© 2014 Cengage Learning
2-4
Mary Parker Follett
On leadership
“Of the greatest importance is the ability to grasp a total situation. . . . Out
of a welter of facts, experience, desires, aims, the leader must find the
unifying thread. He must see a whole, not a mere kaleidoscope of pieces. . .
The higher up you go, the more ability you have to have of this kind.”
On coordination
“The most important thing to remember about unity is—that there is no
such thing. There is only unifying. You cannot get unity and expect it
to last a day— or five minutes. Every man in a business should be taking
part in a certain process and that process is unifying.”
On control
“Central control is coming more and more to mean the co-relation of many
controls rather than a superimposed control.”
© 2014 Cengage Learning
2-4
Hawthorne Studies: Elton Mayo
• Human factors related to work were found to be
more important than physical conditions or
design of work.
• Workers not just extensions of machines, and
financial incentives weren’t necessarily the most
important for motivating workers.
• Managers better understood effect of group
social interactions, employee satisfaction, and
attitudes on individual and group performance.
2-4
© 2014 Cengage Learning
Cooperation and Acceptance of
Authority: Chester Barnard
• Organization – “system of consciously
coordinated activities or forces of two more
persons”
• The extent to which people willingly
cooperate in an organization depends on how
workers perceive executive authority and
whether they’re willing to accept it.
© 2014 Cengage Learning
2-4
Zone of Indifference
People will be indifferent to managerial
directives if they…
• are understood
• are consistent with organization’s
purpose
• are compatible with people’s personal
interests
• can actually be carried out by those
people
© 2014 Cengage Learning
2-4
Operations Management
• Eli Whitney
– standardized, interchangeable parts
• Garspard Monge
– techniques for drawing 3-D objects on
paper
• Oldsmobile Motor Works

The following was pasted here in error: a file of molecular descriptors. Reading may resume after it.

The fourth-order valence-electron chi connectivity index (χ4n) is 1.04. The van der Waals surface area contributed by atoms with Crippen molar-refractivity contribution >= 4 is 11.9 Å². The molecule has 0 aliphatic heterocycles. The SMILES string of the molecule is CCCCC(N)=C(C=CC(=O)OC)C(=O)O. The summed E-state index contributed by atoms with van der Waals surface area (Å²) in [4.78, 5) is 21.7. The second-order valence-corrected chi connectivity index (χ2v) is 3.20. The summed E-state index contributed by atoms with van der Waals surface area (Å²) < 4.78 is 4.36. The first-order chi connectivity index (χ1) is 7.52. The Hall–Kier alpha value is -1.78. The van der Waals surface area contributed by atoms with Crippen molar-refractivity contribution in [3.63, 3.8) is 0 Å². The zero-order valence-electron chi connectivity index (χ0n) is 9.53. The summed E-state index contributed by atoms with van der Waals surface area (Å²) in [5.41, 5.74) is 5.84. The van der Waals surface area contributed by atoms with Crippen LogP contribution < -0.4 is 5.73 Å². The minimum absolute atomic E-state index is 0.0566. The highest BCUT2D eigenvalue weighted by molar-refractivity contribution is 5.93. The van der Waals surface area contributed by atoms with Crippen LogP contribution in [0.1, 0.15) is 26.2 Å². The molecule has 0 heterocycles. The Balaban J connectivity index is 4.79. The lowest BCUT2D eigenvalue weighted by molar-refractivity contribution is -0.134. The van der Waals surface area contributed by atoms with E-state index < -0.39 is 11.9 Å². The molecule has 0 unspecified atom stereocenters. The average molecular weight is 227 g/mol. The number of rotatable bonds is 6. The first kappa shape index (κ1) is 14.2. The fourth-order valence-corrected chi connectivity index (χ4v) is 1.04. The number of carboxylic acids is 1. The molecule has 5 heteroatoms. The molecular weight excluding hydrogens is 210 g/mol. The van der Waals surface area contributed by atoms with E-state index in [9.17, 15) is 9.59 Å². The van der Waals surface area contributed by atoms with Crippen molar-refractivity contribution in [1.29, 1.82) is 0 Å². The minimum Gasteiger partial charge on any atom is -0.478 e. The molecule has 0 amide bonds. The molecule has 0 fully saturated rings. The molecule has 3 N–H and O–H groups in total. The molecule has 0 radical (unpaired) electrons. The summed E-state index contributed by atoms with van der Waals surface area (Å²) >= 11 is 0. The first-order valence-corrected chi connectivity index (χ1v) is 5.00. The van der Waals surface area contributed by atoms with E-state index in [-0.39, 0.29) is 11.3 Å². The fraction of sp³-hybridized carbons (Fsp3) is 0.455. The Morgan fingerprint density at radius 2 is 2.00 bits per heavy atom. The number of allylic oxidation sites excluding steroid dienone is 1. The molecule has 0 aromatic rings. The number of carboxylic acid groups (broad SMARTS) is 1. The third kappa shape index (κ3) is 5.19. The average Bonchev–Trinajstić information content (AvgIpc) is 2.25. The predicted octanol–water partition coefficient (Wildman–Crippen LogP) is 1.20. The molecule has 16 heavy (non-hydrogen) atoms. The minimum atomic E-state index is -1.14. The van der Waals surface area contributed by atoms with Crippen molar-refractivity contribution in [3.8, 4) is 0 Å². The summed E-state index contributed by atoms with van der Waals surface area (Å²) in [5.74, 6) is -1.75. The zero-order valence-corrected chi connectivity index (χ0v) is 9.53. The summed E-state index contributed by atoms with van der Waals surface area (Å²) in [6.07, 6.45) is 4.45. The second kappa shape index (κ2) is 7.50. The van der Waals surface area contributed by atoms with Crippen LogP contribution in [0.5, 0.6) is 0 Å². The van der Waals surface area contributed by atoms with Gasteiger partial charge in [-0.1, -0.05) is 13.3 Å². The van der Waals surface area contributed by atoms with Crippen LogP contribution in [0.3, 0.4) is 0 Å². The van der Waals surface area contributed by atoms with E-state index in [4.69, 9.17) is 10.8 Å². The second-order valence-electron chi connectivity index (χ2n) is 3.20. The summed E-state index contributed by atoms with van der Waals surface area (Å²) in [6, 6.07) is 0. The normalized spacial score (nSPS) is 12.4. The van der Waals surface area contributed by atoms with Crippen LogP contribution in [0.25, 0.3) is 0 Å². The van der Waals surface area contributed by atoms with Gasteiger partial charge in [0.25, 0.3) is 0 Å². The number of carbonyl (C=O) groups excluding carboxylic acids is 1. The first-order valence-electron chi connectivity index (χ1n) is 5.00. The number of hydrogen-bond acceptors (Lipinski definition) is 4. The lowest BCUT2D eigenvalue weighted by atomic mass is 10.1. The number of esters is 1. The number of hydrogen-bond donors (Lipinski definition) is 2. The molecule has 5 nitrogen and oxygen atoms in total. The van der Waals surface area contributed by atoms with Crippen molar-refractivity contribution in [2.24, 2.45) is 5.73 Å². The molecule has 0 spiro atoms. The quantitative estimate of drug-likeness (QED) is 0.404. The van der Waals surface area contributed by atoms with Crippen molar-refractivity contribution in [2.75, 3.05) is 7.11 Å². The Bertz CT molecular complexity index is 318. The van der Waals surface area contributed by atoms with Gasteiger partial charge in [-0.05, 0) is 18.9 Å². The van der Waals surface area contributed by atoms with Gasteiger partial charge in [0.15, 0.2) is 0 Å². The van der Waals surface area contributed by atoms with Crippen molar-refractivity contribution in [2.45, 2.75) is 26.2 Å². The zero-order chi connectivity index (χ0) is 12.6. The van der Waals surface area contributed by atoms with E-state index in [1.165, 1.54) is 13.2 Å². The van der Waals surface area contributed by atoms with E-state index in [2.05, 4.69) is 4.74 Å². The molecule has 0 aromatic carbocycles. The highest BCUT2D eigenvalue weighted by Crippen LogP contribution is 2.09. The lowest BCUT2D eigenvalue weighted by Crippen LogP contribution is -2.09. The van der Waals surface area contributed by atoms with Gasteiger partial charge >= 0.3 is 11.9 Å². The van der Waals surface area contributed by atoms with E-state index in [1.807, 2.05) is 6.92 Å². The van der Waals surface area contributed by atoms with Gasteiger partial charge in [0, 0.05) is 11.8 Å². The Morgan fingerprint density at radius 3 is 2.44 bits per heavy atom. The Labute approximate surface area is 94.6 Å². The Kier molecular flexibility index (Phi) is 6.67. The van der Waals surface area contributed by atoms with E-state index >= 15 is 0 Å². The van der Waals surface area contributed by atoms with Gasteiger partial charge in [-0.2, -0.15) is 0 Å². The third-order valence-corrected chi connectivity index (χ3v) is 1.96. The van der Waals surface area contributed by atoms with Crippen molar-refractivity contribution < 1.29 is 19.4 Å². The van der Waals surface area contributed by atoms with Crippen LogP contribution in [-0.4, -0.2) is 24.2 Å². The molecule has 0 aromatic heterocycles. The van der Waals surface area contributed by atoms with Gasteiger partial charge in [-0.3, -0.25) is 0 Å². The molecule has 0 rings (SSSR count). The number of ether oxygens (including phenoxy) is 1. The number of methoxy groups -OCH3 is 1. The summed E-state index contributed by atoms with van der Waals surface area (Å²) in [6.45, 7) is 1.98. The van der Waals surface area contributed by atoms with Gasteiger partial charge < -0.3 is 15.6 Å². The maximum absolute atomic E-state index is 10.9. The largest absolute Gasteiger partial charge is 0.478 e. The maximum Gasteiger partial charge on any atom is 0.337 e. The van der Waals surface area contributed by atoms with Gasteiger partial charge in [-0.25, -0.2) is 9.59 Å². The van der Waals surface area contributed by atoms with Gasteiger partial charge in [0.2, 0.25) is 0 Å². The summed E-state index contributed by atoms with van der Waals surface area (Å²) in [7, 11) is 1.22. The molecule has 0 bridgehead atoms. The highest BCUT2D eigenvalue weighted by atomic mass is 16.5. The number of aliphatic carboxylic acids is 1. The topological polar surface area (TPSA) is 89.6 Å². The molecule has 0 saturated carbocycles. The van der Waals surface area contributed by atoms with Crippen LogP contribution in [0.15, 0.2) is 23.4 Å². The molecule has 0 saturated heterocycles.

– “hand-to-mouth inventory”
© 2014 Cengage Learning
2-5
Information Management
Throughout history, organizations have
pushed for and quickly adopted new
information technologies to reduce the
cost or increase the speed with which they
can acquire, retrieve, or communicate
information.
© 2014 Cengage Learning
2-5
Systems Management
• System
– a set of interrelated elements or parts that
function as a whole
• Subsystems
– smaller systems within a larger system
• Synergy
– occurs when two or more subsystems
working together can produce more than
they can working apart
© 2014 Cengage Learning
2-5
Systems
• Closed systems
– can function without interacting with their
environments
• Open Systems
– interact with their environments and
depend on them for survival
© 2014 Cengage Learning
2-5
© 2014 Cengage Learning
2-5
Contingency Management
There are no universal management theories;
the most effective management theory or idea
depends on the kinds of problems or situations
that managers or organizations are facing at a
particular time.
© 2014 Cengage Learning
2-5
Barcelona Restaurant
Group
<click screenshot for video>
1. What aspects of restaurant work are
especially challenging to wait staff,
and how does Barcelona’s approach
to management help employees
overcome the downsides of the job?
2. What steps do the leaders of
Barcelona Restaurant Group take to
insure cooperation and acceptance of
authority from their employees?
3. Would the management style of
Barcelona Restaurant Group best be
described as scientific management
or contingency management?
© 2014 Cengage Learning